Dr Paul Cundy is reported as suggesting that a mere 25–30 per cent utilisation of Choose and Book would be a reasonable expectation by April 2007 (GP, 15 September).
He will be surprised to learn that GPs are about to exceed his expectations. Last week, 25 per cent of patients referred to consultant outpatient appointments were referred through Choose and Book.
Actual usage of Choose and Book is even higher than this because referrals to specialist primary care services are not included in this figure.
Clearly the 90 per cent target for PCTs is ambitious, but we should be congratulating GPs for the progress they have made to date. No one ever claimed that implementation of Choose and Book would be easy, because it sets out radically to improve the experience of the 9.5 million patients a year referred to specialist care. I firmly believe that it is worth working through the challenges to obtain the improvements that IT can bring to our traditional referral systems.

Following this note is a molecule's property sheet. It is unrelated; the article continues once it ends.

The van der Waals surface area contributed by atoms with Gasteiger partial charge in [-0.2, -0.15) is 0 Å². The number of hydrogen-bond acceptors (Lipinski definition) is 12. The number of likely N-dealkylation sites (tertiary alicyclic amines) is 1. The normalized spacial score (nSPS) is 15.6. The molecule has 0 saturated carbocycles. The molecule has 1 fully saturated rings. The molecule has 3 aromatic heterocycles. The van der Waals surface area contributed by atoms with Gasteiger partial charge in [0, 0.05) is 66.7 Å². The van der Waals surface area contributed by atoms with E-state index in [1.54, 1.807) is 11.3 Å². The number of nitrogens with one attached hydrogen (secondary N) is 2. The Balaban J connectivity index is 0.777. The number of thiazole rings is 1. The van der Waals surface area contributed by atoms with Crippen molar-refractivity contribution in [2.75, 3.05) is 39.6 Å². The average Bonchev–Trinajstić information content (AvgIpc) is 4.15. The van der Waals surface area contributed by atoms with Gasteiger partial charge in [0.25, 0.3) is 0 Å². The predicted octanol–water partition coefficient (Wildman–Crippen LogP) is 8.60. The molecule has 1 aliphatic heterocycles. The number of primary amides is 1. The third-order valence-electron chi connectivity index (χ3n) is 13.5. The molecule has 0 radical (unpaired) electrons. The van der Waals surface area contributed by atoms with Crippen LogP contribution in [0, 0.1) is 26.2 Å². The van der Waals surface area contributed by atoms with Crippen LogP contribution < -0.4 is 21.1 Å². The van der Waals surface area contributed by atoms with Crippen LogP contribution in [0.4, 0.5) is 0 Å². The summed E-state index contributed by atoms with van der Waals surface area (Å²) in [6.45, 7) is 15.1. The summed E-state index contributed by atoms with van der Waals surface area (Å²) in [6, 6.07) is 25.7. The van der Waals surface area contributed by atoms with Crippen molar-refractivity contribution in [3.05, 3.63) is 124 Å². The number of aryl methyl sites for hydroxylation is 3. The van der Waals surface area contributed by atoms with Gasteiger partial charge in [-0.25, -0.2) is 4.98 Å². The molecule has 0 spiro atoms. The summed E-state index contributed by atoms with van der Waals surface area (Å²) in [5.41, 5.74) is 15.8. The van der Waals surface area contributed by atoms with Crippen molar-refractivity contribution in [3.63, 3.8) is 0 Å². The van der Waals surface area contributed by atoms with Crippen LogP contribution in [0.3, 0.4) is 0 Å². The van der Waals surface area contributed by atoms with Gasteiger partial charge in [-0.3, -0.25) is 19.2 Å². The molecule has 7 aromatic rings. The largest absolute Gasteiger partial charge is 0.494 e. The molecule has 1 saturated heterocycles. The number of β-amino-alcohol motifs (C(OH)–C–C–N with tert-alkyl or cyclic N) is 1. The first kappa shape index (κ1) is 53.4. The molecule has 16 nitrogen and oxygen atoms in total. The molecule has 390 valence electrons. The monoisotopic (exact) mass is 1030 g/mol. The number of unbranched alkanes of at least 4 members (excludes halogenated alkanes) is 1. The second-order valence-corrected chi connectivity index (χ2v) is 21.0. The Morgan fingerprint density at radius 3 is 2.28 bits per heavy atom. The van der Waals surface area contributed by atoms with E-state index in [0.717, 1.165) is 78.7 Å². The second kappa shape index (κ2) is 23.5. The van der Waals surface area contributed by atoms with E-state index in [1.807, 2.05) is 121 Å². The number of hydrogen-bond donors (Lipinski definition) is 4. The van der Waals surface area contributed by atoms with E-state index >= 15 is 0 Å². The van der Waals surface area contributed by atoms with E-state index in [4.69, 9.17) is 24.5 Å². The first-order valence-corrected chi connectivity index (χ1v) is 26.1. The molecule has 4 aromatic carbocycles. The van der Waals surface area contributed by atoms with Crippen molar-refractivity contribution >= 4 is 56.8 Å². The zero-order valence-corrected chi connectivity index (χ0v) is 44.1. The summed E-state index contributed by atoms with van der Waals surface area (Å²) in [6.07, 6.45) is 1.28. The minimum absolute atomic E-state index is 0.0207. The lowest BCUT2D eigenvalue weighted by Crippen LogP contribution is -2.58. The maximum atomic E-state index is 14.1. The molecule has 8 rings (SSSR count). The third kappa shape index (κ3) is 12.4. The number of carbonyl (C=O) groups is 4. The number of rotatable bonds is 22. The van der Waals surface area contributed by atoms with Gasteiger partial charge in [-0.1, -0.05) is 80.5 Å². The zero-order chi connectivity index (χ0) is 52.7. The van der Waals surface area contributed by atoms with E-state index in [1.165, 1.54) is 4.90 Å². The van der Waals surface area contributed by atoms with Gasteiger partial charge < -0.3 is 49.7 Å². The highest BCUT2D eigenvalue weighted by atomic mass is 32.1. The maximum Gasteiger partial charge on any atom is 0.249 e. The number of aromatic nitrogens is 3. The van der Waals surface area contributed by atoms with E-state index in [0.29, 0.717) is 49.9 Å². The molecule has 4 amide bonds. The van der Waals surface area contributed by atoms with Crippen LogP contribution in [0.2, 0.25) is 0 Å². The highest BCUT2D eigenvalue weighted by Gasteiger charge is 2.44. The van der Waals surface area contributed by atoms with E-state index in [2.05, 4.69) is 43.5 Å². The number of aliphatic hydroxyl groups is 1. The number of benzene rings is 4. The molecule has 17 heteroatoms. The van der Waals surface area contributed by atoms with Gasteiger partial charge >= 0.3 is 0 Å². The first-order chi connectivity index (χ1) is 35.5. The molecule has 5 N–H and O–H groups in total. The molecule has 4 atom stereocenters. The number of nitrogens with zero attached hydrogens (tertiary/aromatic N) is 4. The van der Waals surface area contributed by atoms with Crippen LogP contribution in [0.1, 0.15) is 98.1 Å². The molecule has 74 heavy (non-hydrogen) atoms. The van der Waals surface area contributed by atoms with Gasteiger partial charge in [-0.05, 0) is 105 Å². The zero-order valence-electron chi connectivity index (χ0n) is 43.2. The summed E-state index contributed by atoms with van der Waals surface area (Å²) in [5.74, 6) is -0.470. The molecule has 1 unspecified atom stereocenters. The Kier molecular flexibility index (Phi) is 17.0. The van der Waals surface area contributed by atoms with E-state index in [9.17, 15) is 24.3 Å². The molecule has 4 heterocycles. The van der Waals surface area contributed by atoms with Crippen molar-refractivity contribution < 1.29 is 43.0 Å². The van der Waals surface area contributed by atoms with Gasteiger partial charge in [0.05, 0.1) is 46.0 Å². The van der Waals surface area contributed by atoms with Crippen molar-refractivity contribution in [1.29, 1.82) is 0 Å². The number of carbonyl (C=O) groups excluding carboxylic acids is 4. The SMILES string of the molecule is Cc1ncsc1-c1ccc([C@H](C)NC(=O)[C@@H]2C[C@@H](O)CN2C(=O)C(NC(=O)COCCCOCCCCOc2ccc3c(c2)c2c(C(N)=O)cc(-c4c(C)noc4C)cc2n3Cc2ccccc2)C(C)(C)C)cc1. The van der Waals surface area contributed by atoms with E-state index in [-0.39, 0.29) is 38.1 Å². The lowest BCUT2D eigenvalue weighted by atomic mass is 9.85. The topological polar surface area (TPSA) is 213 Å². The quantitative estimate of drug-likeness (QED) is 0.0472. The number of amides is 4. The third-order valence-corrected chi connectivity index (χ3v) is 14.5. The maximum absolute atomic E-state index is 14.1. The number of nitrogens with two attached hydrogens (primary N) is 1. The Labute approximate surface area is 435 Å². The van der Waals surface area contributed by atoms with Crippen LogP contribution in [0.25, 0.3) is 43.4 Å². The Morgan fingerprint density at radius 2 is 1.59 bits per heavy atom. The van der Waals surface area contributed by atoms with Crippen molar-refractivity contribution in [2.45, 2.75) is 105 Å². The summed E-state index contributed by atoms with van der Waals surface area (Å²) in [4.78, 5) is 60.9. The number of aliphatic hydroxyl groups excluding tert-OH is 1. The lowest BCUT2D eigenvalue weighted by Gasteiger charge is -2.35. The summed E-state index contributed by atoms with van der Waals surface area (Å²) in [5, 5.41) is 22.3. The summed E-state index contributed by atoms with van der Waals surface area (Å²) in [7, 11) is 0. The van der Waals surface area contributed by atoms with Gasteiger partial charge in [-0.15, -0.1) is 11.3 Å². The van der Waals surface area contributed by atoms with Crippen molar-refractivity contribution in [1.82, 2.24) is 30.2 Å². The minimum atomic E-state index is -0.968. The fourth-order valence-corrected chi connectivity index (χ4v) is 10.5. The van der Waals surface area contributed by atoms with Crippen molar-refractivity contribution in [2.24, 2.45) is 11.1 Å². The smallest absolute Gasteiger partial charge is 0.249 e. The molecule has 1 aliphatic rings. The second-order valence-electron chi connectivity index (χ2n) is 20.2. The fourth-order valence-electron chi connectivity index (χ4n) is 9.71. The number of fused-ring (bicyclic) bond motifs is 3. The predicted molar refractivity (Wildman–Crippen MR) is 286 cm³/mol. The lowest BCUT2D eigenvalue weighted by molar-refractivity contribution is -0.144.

Dr Cundy mentions that his own computer has crashed since the integrated version of his GP system has been installed. Frustrating as this must be for him, many GPs with the same system are using an integrated version successfully. I assume he will be taking his recent problem up with his system supplier.
He also says he has heard of ‘bookings disappearing after they have been made’. This is a serious accusation and NHS Connecting for Health is committed to investigating all such claims relentlessly under our clinical safety procedures. There is no evidence that this is occurring, which cannot be claimed of the paper-based system.
Despite a slow start, the role of Choose and Book in the NHS is now well established. There are significant implementation challenges ahead but if we keep focussed on the benefits for our patients we will end up with the universal electronic referral system that the NHS deserves.
Dr Mark Davies
GP and primary care medical director, national Choose and Book team, NHS Connecting for Health